In the late 1980’s, heavy metal had gone from Motorhead and Black Sabbath to become glam metal, pop metal, big hair metal. It was interesting, and it’s fun watching my wife rock out to Poison or Motley Crue. But I was schooled in classic rock back when it was what Billy Joel termed “old junk” and before it became a lame formula for Clear Channel’s program directors. My idea of metal was influenced by Deep Purple, by Ozzy Osbourne, and by Led Zep in their early phase.
And then one night on MTV’s Headbangers Ball in 1988, I saw this band that played metal more towards its hard rock roots. They had two guitarists, one with a top hat like Ritchie Blackmore in his Rainbow days and so much hair you couldn’t see his face. The lead singer had a high voice, but never sounded like Robert Plant like every other metal vocalist at the time. The sound was raw, aggressive, and decidedly unpolished.
And you couldn’t miss that siren call of lead guitarist Slash playing that repeating scale at the beginning of “Sweet Child o’ Mine.” Oh, yes, friends and neighbors. The nineties had come early.
The Guns ‘N Roses that broke out in the late 80’s was Axl Rose on lead vocals, Slash on lead guitar with Izzy Stradlin on rhythm, Duff McKagan on bass, and Steven Adler on drums. GNR was a hard playing, hard partying rock n’ roll band. Other bands wanted to be GNR. But GNR, with its opening salvo of Appetite for Destruction and Lies dragged rock kicking and screaming out of the pre-packaged, plasticized eighties. The sound was rough, often improvised, and in-your-face.
But the boys lived as they played, and Slash had several well-publicized trips to rehab. Steven Adler was so self-abusive that they fired him, replacing him with Matt Sorum. They then kicked off the 1990’s with a pair of albums, Use Your Illusion 1 and 2. Many bands talk about an a double album being their Physical Graffiti, the one album that defines a band. This was it for GNR. It had two versions of “Don’t Cry,” the Terminator 2 soundtrack song “You Could Be Mine,” and the politically aggressive “Civil War.” GNR ruled the world and, in the height of hubris, released a kick-ass remake of the Rolling Stones’ “Sympathy for the Devil.” (Hubris maybe, but it does give Mick and Keith a run for their money.)
Yet all was not well in GNR Land. Izzy Stradlin quit, finding life with Axl too stressful. He went solo for a time, then retired from music. Adler had a stroke, but managed to recover, still a really good drummer. They brought in Gilbey Clark to take over and recorded an album of covers called The Spaghetti Incident. But GNR was rapidly turning into The Axl Rose Band. In 1997, they returned to the studio to start work on Chinese Democracy. That album took so long that most of the band quit and formed Velvet Revolver, did two albums under that name, and broke up. When Chinese Democracy did finally appear in 2010, it went over only somewhat better than the long-awaited Duke Nukem game, which had started development about the same time.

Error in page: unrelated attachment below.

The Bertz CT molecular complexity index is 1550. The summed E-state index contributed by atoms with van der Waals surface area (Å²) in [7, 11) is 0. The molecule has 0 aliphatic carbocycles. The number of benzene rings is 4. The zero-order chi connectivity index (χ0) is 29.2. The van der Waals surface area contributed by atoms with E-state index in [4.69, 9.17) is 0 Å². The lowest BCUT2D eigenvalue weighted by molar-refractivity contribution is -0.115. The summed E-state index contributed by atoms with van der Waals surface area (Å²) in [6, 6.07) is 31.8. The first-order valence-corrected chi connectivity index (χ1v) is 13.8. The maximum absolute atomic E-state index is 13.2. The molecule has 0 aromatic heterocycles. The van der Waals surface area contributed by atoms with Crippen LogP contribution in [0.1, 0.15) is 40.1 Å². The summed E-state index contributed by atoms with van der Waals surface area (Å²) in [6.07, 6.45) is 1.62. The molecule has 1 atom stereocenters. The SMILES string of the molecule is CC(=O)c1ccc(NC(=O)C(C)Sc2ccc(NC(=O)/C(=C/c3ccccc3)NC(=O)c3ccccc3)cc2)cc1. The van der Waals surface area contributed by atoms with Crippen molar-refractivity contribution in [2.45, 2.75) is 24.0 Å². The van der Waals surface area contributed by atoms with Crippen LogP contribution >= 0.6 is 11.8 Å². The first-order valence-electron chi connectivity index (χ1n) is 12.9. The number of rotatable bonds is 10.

It’s too bad Axl let it all go to his head. The downfall might have started in Montreal in 1992 when they co-headlined a show with Metallica. During the show, James Hetfield of Metallica accidentally walked into a magnesium flare, suffering severe burns and pretty much ending the set. Guns ‘N Roses came on early and could have saved the day by playing an extended set, but Axl had a meltdown and claimed his throat hurt. He said this while sucking on a cigarette. Others, some in the band, said that Axl was upset that Metallica upstaged him with a near fatal accident. The crowd did not care. They rioted after GNR left the stage after a few songs.
Too bad. Axl is a helluva vocalist, but he’s nothing without Slash, Duff, either Steve or Matt behind the kit, and especially without Izzy Stradlin lending his songwriting chops. That said, I’ll listen to anything Slash does, wish that Izzy would record again, and find it a treat to see Matt or Steven Adler (or even both, as when GNR entered the Rock Hall) drumming. Guns ‘N Roses was great because they were a band, not a solo act.
Axl Rose doesn’t seem to get that.
(Of course, I picked “Welcome to the Jungle.” This is Bengals country.)